Trail and Timberline Quarterly - November 2019

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FALL ‘19 ISSUE 1036




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Letter from the Executive Director THE NEXT 100 YEARS This past summer, we asked you, our members, to weigh in on the future of Trail & Timberline, the flagship publication of the CMC. After 100 years of publication, it was important for us to know what you wanted for the next 100 years of the T&T. We heard you and are excited to announce that, based on your feedback, Trail & Timberline is returning to its legacy of being a quarterly printed newsletter. It will also be complemented by an expanded annual magazine, beginning in 2020, that will highlight the epic adventures of our CMC members. In short, we are psyched! In this quarterly edition, we will be delivering on your request to see upcoming events & courses, trip highlights, member photos, and educational clinics. We welcome your input with stories and photos so we can shine a light on the true member experience. I find it fitting that as we look to the future with a new 5-year strategic plan, we are simultaneously returning to our roots with Trail & Timberline. We must remain grounded in our legacy to successfully grow. That legacy provides the springboard for us to deliver on your hopes and wishes for the Club – bold new educational initiatives, more trips in a variety

The official publication of the Colorado Mountain Club since 1918.

We are Colorado.

of disciplines, more resources for trip leaders, and expansion of our stewardship work. It is going to be an exciting few years, and we look forward to working together to solidify our foundation for the CMC’s next 100 years. As always, thank you for your membership and your support. With gratitude,

Keegan Young Executive Director

ABOUT THE COLORADO MOUNTAIN CLUB The Colorado Mountain Club has been delivering conservation, education and recreational opportunities to the Colorado public since 1912. The CMC acts as a gateway to the mountains for novices and experts alike, offering an array of year-round activities, events and schools centered on outdoor recreation. The Club connects thousands of adventure-loving mountaineers and teaches the skills to safely and respectfully maximize living in an outdoor playground. © 2019 COLORADO MOUNTAIN CLUB / ALL RIGHTS RESERVED Trail & Timberline (ISSN 0041-0756) is published biannually by the Colorado Mountain Club located at 710 10th Street, Suite 200, Golden, Colorado 80401. Advertisements in Trail & Timberline do not constitute an endorsement by the Colorado Mountain Club. Cover Photo Credit: Geoffrey Johnson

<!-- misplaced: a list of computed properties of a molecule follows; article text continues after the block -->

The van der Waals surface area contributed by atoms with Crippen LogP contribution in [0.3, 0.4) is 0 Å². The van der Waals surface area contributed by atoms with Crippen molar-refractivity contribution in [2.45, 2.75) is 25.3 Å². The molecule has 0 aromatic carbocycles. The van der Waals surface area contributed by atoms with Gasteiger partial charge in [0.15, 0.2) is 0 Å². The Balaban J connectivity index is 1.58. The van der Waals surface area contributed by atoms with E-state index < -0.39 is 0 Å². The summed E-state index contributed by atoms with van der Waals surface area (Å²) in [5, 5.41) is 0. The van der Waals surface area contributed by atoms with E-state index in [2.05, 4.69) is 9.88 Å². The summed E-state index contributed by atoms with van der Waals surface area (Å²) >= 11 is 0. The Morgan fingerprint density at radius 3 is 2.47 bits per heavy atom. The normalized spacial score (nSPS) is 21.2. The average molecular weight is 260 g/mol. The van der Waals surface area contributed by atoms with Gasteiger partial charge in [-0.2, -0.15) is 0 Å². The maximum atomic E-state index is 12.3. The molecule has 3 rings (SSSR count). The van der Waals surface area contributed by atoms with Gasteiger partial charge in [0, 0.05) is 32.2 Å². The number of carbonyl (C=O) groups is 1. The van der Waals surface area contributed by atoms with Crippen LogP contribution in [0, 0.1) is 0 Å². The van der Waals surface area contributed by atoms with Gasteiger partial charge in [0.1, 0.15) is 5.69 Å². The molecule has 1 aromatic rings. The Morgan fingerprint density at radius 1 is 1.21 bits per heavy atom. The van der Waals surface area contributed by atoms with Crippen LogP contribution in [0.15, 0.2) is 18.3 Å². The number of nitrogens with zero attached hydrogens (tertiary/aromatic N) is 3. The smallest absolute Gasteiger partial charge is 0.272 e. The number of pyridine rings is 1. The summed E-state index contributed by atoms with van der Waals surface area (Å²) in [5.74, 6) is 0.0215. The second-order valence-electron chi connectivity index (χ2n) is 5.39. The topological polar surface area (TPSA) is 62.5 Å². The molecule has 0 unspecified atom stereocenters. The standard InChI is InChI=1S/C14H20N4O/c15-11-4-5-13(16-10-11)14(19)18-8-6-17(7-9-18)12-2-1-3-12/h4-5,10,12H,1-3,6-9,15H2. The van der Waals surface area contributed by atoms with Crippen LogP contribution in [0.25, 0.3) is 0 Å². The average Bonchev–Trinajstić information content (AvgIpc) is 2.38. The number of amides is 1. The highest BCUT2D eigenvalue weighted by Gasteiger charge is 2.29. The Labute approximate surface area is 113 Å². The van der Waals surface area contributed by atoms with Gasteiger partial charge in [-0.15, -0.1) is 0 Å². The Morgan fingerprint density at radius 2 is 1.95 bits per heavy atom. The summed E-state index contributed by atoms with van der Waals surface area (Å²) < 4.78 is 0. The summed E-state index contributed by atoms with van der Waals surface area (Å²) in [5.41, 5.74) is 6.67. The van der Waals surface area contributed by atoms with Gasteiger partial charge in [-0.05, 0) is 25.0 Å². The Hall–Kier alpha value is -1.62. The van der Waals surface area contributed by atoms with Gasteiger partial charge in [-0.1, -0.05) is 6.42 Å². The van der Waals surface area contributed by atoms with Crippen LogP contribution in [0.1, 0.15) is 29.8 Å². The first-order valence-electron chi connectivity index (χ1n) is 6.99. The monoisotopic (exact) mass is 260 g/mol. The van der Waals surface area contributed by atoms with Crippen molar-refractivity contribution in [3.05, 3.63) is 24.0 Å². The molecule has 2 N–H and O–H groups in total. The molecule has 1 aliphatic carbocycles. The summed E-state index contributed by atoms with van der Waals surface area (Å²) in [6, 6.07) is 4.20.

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Safety Tips

Students learning the proper techniques of snow travel, Wilderness Trekking School. Photo Brittany Smith


Hiking season doesn’t have to end when summer is over. Some of the best hikes can occur in Fall and Winter. Risk factors increase, however, and you must step up your safety skills. Art Hogling and the instructors of the CMC Hiking Safety Seminar share the following suggestions. They will help keep your off-season hikes safe and fun. QQCarry something to sit on. Cold ground steals your warmth quickly, even in summer. QQAdd snow baskets to your hiking poles. You will not notice them on dirt trails but be very glad to have them on snowy patches and drifts. QQGaiters are coverings for boots and lower legs. They keep the snow out of your boot tops and add overall warmth. QQCarry chemical hand warmers. These weigh little and are invaluable in an emergency. QQWatch out for dehydration. Don’t let the cooler weather and/or snow influence your liquid replenishment. Drink frequently. QQCarry your extra clothes in a waterproof bag. Few packs are waterproof, and snow has a persistent way of creeping into them. QQClothing: Add a neck gaiter (buff) to your clothing list. A lot of our thermo regulation comes from the back of the neck. Mittens are bulky but are warmer than gloves. Carry an

extra pair of warm socks. Keep an additional, dry layer handy for warmth during breaks. QQIf weather is freezing, carry your water bottles upside down. Water freezes from the top down. A thermos bottle is a nice fall/winter gear addition. Or carry a water bottle inside your jacket. Insulated water bottle carriers work well and are commercially available. Or wrap a bottle in clothes in your pack. Start cold trips with hot water. QQWear cold weather hiking boots. These insulated, weatherproof non-leather boots started appearing about 5 years ago. They keep your feet warm and have treads designed for snow. QQCarry micro-spikes. Crampons are for big mountains and YAK Tracs are for parking lots. Micro-spikes are well regarded and work great on icy trails and compacted snow. Cold weather boots and micro-spikes are a great combination. QQCarry a headlamp. It gets dark early, in fall and winter and you may find yourself walking home in the night. QQChoose your destinations wisely. Easy summer routes have the potential to become deadly avalanche zones in winter. To read the full blog, visit FALL 2019 / THE QUARTERLY

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Trip Highlight Flying back after a successful summit of Denali. Photo Sheryl Lampert